Compliance Center

Electricity

How to Get Started

THIS COMPLIANCE CENTER IS FOR YOU if you have electrical equipment or installations at your workplace. The COMPLIANCE CENTER helps you meet OSHA requirements for electrical protective devices, hazardous (classified) locations, safe work practices, PPE and safety training.

Articles & Insight
  • sample image How to Comply with Electrical Equipment Requirements

    Does your electrical equipment meet OSHA safety standards? Here’s how to find out.
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  • sample image How to Comply With OSHA Electrical Protective Devices Requirements

    OSHA electrical PPE requirements are contained not only in Subpart S, but as part of the PPE requirements for General Industry in Subpart I, specifically...
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  • sample image How to Comply with OSHA Hazardous (Classified) Location Requirements

    Shock and the risk of arc flash make electrical installations and equipment inherently dangerous. But putting those electrical properties...
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  • sample image 9 Ways to Verify Safety of Electrical Connections & Circuits

    Do you comply with OSHA requirements for electrical equipment safety?
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  • sample image Using the Zone Instead of the Division Classification for Class I Locations

    The article, How to Comply with OSHA Hazardous (Classified) Location Requirements explains the OSHA hazardous (classified) location system ...
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  • sample image How to Comply with "Qualified Persons" Requirements

    In the world of operations, maintenance, service and construction, employees must be "qualified" if they're going to be exposed to electrical hazards...
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  • sample image Training Workers to Avoid Electrical Dangers

    Electrocution is a leading cause of occupational deaths, according to OSHA. Electric shock also causes disabling injuries such as burns, respiratory...
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  • sample image 21 Ways to Verify Safety of Electrical Equipment Over 600 Volts

    The OSHA Electrical Standard 1910.303(b) requires you to keep electric equipment “free from recognized hazards likely to cause death or serious physical harm” to workers.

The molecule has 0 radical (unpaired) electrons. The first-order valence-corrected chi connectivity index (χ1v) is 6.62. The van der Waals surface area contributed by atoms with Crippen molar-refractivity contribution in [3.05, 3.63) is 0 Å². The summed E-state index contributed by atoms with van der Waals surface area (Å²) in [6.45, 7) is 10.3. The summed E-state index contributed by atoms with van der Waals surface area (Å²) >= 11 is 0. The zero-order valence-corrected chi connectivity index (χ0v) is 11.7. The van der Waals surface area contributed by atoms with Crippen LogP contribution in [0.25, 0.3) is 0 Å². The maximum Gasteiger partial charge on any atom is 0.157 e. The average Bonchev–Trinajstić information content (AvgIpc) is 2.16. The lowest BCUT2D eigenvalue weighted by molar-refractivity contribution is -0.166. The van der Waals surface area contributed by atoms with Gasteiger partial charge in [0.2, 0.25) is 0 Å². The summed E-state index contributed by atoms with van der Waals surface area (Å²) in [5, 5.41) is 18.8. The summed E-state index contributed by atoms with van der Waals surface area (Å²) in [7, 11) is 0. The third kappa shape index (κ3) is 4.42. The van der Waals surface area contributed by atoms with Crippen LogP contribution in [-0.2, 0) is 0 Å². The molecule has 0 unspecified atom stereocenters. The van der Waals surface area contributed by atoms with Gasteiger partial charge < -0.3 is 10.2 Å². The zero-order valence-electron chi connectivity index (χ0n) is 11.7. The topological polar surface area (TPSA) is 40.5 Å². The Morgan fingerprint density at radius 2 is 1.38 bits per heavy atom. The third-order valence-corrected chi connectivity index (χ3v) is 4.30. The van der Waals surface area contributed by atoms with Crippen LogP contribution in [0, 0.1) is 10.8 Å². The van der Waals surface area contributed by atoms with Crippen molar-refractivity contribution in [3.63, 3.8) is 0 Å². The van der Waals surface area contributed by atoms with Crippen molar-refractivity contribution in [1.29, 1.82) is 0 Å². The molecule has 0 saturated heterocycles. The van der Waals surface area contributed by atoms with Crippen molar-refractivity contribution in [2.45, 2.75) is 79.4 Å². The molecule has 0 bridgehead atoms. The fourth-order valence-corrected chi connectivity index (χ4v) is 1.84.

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More Articles & Insight

Time Saving Tools
  • Model Electrical Equipment Safety Policy
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    Adapt this Policy to prevent electrical injuries and OSHA citations. Read More...

  • Model Electrical Safety Policy
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    Prevent electrical shock and arc flash injuries--as well as OSHA fines fo electrical violations... Read More...

  • ELECTRICAL TRAINING CHECKLIST
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    To comply with electrical safety work practices requirements, you need to be able to distinguish between 2 groups of individuals who may work on or near electrical ... Read More...

  • EQUIPMENT USE SAFETY CHECKLIST
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    This tool applies to the use of cord and plug connected equipment, including flexible cord sets (extension cords). Read More...

  • Electrical Safety Work Permit
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    OSHA requires you to ensure that individuals working on or near energized electrical parts be "qualified" to do so and that they carry out the work in accordance with safety restrictions. Read More...

  • ELECTRICAL TRAINING CHECKLIST
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    To comply with electrical safety work practices requirements, you need to be able to distinguish between 2 groups of individuals who may work on or near electrical dangers: Qualified and Un-qualified persons. Read More...

  • Avoid Getting the Shock of Your Life – Safety Talk Handout
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    Some people have the idea that you must be working around a high voltage line to be at risk for electrocution. That's not true. Read More...

  • Model Policy for Working Safely Near Overhead Power Lines
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    Adapt this Safety Policy if your workers work on or near overhead power lines. Read More...

  • Model Policy for Working Safely Near Overhead Power Lines
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    Adapt this Safety Policy if your workers work on or near overhead power lines. Read More...

  • Safe Work Practices for Working on or Near Energized Equipment
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    Here’s a set of generic Safe Work Practices for work on or near energized equipment that meet OSHA standards that you can adapt for your own workplace. Read More...

Whitepapers
  • Circuit Breakers: Incorrectly Refurbished Circuit Breakers The Occupational Safety and Health Administration (OSHA) recently learned of a hazardous condition that may exist in certain molded-case circuit breakers modified by a third-party rebuilder.
  • OSHA: Electrical Standards Section 6(a) of the Williams-Steiger Occupational Safety and Health Act of 1970 (84 Stat. 1593) provides that ''without regard to chapter 5 of title 5, United States Code, or...
Enforcements
 
 
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